Finally after numerous delays, the potentially largest Initial Public Offering (IPO) of stock has finally become for fully state-owned ARAMCO in the Kingdom of Saudi Arabia (KSA).  MOst of the delays had involved an unwillingness by the Saudi royal family to publicize financial and other factual details about the company, although issuing an IPO for 5 percent of the company was a part of the Vision 2030 plan of Crown Prince Mohammed bin Salman (MbS). 

As it is, for the time being the IPO is only available to Saudi nationals through the Riyadh stock exchange.  It is unclear how long or even if it will open up to foreigners.  Reportedly the Saudis are hoping for it to value  the company at $2 trillion, which would put it well ahead of Apple and Microsoft, both of which are around $1 trillion.  But some observers think this is overly optimistic on the part of the Saudis for a variety of reasons.

Along with that, the US has this past month for the first time since 1978 recorded a trade surplus in petroleum products.  This will continue to put  downward pressure on global oil prices, and also depress the prospects for how much money this IPO will raise in the end.

Barkley Rosser 

Monday, November 4, 2019

Has Tyler Cowen or John Cochrane Ever Heard of Monopsony Power?

I’m going to replicate one portion of a long winded rant about alleged cognitive dissonance:
The argument for a minimum wage is that labor demand is inelastic -- employers will hire the same number of workers. They will just absorb the higher wages or pass along the costs to customers. Workers get all the benefit. If labor demand is elastic, employers cut back on the number of employees.
Of course, labor economists would recognize that John Cochrane’s entire post assumes a perfectly competitive labor market. One has to wonder about economists who have never even considered monopsony power.

Saturday, November 2, 2019

Republican Senators Suggest Trump’s Treason is Legal

Yes – we know President Clinton cheated on his wife while in office. And yes some Republicans such as Trump sycophant Lindsey Graham passed Articles of Impeachment over adultery. Graham was rewarded by being able to move from the House to the Senate where he repeatedly suggested that the Whistle Blower complaint was nothing more than “hear say”. My have things changed:
An increasing number of GOP senators are preparing to acknowledge that there was a quid pro quo in President Trump’s leveraging of military aid with Ukraine as a means to urge the country to investigate former Vice President Joe Biden, The Washington Post reported Friday. While some Senate Republicans have defended Trump’s insistence that there was no quid pro quo, a growing number of GOP officials in the chamber are adopting the stance that what Trump did was a quid pro quo but that his actions weren’t illegal and don’t constitute impeachment, the Post reported.
Since when did treason become AOK? Yea I know these same Republicans will say “treason” is a harsh word for this holding up of military aid authorized by Congress to Ukraine which needs it to fend against Putin’s invasion in exchange for political dirt on Joe Biden. Of course, Trump’s sycophants say a lot of really stupid things. I listened to two proponents of impeachment debate on what to stress: (a) that Trump was selling out the national interest to our enemy Putin; or (b) Trump was gaining a corrupt benefit. Both statements are clearly true. But we can summarize (a) and (b) into a single and very understandable word – TREASON! Just in case these Republican Senators are confused as to what our Founding Fathers wrote when they gave us the Constitution, let’s remind them about Article II, Section 4 which states:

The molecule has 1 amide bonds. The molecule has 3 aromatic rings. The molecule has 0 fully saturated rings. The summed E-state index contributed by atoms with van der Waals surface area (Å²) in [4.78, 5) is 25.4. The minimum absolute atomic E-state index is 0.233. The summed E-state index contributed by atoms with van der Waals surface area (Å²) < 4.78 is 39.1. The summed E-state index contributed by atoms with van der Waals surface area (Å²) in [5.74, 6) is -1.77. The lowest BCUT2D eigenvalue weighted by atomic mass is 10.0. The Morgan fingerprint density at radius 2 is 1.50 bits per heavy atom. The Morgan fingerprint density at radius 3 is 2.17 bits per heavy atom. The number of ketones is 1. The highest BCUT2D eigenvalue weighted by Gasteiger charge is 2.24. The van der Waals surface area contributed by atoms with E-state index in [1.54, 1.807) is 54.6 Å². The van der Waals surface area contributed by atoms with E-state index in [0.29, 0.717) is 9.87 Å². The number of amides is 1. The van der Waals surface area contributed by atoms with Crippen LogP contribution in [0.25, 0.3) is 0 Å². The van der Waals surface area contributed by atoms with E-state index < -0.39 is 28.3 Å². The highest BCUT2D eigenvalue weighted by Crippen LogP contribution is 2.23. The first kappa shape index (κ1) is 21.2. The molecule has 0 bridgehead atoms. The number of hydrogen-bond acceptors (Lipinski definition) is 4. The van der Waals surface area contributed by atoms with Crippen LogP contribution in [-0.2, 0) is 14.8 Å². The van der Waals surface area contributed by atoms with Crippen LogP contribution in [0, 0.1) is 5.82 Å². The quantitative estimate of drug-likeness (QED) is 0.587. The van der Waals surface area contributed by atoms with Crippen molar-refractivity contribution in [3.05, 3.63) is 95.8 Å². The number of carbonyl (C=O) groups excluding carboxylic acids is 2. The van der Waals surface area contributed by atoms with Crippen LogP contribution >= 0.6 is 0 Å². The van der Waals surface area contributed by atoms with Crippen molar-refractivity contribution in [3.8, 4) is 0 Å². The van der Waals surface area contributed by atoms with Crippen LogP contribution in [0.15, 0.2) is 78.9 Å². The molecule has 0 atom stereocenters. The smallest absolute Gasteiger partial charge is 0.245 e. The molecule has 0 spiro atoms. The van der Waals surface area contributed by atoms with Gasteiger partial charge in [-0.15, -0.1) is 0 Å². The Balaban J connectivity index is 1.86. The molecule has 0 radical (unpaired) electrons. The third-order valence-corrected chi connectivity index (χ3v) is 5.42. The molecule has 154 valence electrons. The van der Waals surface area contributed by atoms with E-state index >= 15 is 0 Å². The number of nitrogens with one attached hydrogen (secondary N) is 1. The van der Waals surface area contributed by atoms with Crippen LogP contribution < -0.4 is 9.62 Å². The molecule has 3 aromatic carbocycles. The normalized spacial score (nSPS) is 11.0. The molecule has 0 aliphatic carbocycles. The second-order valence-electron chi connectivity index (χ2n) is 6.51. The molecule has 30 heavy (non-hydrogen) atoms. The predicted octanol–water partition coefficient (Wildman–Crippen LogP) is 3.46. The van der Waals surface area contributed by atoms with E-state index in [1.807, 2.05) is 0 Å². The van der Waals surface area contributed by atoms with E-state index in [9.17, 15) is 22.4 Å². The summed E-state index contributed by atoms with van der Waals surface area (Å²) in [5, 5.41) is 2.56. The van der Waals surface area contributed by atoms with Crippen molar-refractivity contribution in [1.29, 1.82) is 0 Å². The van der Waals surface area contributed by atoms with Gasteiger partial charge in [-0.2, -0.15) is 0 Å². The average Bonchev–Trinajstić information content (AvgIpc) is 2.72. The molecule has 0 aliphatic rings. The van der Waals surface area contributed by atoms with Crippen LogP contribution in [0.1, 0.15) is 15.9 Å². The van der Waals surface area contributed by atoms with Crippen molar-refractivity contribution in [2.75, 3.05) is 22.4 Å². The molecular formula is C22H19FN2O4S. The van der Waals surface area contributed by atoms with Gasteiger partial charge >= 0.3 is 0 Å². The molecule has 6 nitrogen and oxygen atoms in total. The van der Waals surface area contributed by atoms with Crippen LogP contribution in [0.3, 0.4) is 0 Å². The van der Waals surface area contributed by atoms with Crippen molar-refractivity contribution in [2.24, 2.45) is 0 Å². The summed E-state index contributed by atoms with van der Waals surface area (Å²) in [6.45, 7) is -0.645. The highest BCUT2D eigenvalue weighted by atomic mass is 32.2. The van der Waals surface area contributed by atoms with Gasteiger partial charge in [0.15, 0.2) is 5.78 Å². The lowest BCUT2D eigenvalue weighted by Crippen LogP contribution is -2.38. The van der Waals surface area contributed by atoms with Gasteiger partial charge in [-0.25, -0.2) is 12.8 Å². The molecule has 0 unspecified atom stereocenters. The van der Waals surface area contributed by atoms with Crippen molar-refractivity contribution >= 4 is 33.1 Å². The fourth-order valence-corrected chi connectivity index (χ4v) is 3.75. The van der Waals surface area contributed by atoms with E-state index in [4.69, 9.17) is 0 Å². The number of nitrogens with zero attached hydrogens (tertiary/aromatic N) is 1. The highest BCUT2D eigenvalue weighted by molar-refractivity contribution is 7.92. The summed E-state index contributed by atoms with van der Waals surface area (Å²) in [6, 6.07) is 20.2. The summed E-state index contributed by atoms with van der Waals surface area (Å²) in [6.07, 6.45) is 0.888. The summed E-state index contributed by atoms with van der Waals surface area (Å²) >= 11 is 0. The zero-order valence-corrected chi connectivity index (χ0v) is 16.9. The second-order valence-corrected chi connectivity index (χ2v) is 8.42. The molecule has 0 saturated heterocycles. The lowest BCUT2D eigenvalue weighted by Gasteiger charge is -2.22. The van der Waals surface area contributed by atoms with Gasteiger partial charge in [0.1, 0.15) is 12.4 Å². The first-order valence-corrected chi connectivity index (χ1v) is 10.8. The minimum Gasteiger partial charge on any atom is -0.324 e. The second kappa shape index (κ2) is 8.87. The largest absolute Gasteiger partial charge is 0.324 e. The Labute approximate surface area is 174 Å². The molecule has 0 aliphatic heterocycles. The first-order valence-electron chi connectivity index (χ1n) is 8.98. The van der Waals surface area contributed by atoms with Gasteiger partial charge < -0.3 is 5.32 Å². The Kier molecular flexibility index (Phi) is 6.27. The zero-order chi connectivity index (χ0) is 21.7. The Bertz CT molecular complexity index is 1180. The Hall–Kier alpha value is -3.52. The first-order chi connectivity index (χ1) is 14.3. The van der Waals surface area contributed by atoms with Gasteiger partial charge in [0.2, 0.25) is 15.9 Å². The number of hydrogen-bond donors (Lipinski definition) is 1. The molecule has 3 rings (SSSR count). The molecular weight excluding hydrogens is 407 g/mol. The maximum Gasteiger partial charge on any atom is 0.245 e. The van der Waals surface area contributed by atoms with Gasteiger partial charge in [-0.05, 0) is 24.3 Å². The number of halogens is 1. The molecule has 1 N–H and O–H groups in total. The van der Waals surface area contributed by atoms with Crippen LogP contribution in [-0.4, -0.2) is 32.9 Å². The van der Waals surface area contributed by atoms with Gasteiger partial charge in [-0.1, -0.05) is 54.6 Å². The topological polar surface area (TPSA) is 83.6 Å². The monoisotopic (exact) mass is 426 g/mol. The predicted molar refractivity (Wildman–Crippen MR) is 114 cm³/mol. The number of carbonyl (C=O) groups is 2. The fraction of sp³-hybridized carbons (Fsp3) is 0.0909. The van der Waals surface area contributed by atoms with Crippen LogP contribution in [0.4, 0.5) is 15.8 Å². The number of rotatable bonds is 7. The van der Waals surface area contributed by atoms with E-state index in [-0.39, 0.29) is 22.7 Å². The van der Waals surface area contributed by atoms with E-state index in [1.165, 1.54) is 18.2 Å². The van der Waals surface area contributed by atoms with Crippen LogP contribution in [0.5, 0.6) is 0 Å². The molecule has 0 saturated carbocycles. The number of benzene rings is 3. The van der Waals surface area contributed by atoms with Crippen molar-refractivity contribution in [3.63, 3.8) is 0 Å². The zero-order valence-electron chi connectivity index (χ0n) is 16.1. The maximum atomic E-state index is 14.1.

The President, Vice President and all civil officers of the United States, shall be removed from office on impeachment for, and conviction of, treason, bribery, or other high crimes and misdemeanors.
Donald Trump did commit treason. Treason is an impeachable event. The only question is whether these Senators will fulfill their Constitutional roles or will simply remain Trump sycophants. Update: Mike Schupp has a rather weak argument to dismiss my use of the word treason. Yes he cites Article III section 3 but I would argue withholding military aid from Ukraine gave aid and comfort to the Russians who have invaded Ukraine. Mike also wrote this:
But we can't convict someone simply for being a rogue, we try them at law for specific criminal acts.
Sorry Mike but a lot of learned people would disagree. I would also remind people that Senator Trent Lott argued people had committed treason for a lot less than what Trump has done. Speaking of Senator Lott:
Senate Majority Leader Trent Lott (R-Miss.) said Tuesday that Congress need not prove that President Clinton committed a crime to impeach him. “I think bad conduct is enough, frankly, for impeachment,” said Lott, who has provided guidance to Speaker Newt Gingrich (R-Ga.) as the House grapples with perjury and other allegations against Clinton. But that is a far different standard from what Lott advocated during the Watergate hearings in 1974, when he was one of President Nixon’s staunchest congressional defenders. Lott and nine other Republicans on the House Judiciary Committee argued then that even proof of criminal conduct by a president was not necessarily enough to proceed with impeachment--precisely the position now taken by the White House and Clinton’s Democratic defenders. “It is our judgment . . . that the framers of the United States Constitution intended that the president should be removable by the legislative branch only for serious misconduct dangerous to the system of government established by the Constitution,” Lott and the other Republicans wrote in a minority report.